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Shaking up the stereotypes about Ontario’s outdoors

All Out Canada is filling a knowledge gap for racialized people who want to experience Ontario’s natural world firsthand

Shereen Ashman has felt the healing effects of Ontario’s wilderness firsthand — in fact, she wonders if she would have survived the worst of the pandemic without them. Being in nature, to Ashman, is free therapy, “like coming back to yourself.” 

So when she and her longtime collaborator Kofi Hope began to discuss the possibilities for their next project, facilitating a connection with the great outdoors felt like a natural fit. 

Ashman is director of operations at the CEE Centre for Young Black Professionals, a non-profit organization dedicated to the social and economic development of young Black people, which she co-founded with Hope almost 10 years ago. Since then, Hope went on to co-found Monumental Projects, a consulting company focused on equitable recovery and COVID-19, with Zahra Ebrahim.

Now Ashman, Hope and Ebrahim have teamed up with Corex Creative — a Black-owned media company in Toronto — and a group of volunteers and funders to create All Out Canada, a project dedicated to making the outdoors more accessible to racialized communities. 

With content housed on Instagram and TikTok, All Out teaches audiences the fundamentals of getting outdoors, through safety series with infographics on how to spot poison ivy or remove a tick, or with posts like ‘Wooded walks within an hour of Toronto,’ and  ‘Free bike rentals in Toronto.’

The goal of these posts is to fill a knowledge gap: racialized communities in the Greater Toronto Area (GTA) have an interest in spending more time in the wilderness camping, fishing or boating, but may not know where to start.

Shereen Ashman co-founded All Out Canada after experiencing the healing effects of the outdoors herself. Photo: Christopher Katsarov Luna / The Narwhal

All Out also aims to increase the visibility and inclusion of racialized people in the outdoors by featuring profiles and photographs of racialized outdoor adventurers, so they feel more comfortable getting out into new environments. It’s a two-pronged approach, tackling both the social perceptions of who belongs outdoors, and the material obstacles standing in the way of racialized communities getting there. 

Ashman and Hope spoke to The Narwhal about the barriers facing racialized communities trying to access nature, how they can be overcome and what systemic changes could be made to bridge the gap between urban centres and the wilderness. 

What are some of the cultural stereotypes and misconceptions we see in Ontario, and Canada more broadly, when it comes to who is ‘outdoorsy’ and who isn’t?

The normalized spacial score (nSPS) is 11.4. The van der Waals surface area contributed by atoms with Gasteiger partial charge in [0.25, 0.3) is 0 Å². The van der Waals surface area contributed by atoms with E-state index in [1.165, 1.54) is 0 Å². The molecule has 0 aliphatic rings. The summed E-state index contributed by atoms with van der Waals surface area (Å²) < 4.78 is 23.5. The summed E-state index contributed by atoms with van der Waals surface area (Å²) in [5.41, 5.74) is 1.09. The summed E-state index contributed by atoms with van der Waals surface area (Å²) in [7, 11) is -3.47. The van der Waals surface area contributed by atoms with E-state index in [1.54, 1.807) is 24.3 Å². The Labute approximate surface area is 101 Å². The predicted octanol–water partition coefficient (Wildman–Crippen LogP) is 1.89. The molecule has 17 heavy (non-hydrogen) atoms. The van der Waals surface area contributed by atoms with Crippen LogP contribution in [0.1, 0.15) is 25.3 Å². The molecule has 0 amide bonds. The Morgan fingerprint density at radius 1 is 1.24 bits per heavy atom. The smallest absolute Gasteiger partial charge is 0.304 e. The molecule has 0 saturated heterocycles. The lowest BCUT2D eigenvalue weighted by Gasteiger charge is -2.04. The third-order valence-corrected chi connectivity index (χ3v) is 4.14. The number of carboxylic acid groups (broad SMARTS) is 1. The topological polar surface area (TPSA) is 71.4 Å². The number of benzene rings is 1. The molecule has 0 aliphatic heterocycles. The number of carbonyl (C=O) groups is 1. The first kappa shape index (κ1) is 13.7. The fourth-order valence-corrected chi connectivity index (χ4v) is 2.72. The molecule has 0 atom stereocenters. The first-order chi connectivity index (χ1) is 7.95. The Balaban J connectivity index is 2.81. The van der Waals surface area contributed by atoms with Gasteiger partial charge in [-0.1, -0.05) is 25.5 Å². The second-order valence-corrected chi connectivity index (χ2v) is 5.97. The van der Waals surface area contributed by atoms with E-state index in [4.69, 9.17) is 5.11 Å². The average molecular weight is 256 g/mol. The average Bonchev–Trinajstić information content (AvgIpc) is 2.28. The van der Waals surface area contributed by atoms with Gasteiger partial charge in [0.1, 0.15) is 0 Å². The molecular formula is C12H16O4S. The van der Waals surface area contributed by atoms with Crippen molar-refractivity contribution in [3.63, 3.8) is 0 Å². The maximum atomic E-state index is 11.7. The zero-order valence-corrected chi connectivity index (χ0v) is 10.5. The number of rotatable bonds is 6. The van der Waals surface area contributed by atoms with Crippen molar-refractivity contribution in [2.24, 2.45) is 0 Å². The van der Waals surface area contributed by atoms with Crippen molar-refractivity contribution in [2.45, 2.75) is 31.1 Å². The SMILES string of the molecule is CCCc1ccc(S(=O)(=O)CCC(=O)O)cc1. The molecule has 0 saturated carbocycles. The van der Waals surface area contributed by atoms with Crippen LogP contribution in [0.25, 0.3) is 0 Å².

Kofi Hope: There has been, historically, this idea that the “great Canadian outdoors” and the surrounding areas are predominantly white — that is, folks who have deep roots in this country, who have access to cottages, who are doing things like canoeing. And it’s a strange narrative we’ve created in Canada: Indigenous people have in many ways been written out of that narrative, even though these are the folks who showed settlers canoes, kayaks and snowshoes and all of these technologies.

[The campaign] shakes up a lot of these stereotypes. We can go into these spaces as people from racialized communities, on our own terms. Camping or going outside doesn’t need to be hamburgers and hot dogs, right? There’s nothing that stops people from having cultural foods that they’re used to, whether it’s dal or jerk chicken or catch that fish and spice it up with Caribbean spices, and cook it like you cook back home. People can go into these spaces and [practice] their culture unapologetically. But it might look different than what it looked like in the 1970s, ’80s or ’90s. 

Shereen Ashman: We’re trying to facilitate this idea of inclusion, to disrupt the dominant narrative that the outdoors is only for the white adventurer who is an expert. 

[There’s a] fear or concern, around safety and inclusion and belonging. People don’t want to mess up, people don’t want to negatively impact anybody else who’s trying to enjoy something. Sometimes instead of stepping out with that fear and trying to do it anyways, people pull back. 

We’re trying to facilitate this idea of inclusion, to disrupt the dominant narrative that the outdoors is only for the white adventurer who is an expert. Shereen Ashman
Director of operations at the CEE Centre for Young Black Professionals

What are some of the material barriers you’ve seen impact racialized communities trying to get out into the wild?

Shereen: If you’re thinking about economics: who has the time? The pandemic has shown that BIPOC (Black, Indigenous and people of colour) folk are largely represented in service roles. Who has access to the time off to be able to do this? Who has access to friends and family who have done this, who can be a guidepost? That’s a significant barrier. 

Kofi: The knowledge gap, I think that is one of the biggest ones. Just knowing what’s out there, and then knowing how to be safe and comfortable. When you rent a canoe, no one is there telling you the direction you face in it, or basic things on paddling. It’s just expected if you’re renting it, you should know. But that’s something we could communicate in, like, two TikTok videos, give people enough that they can get out there and do the basics.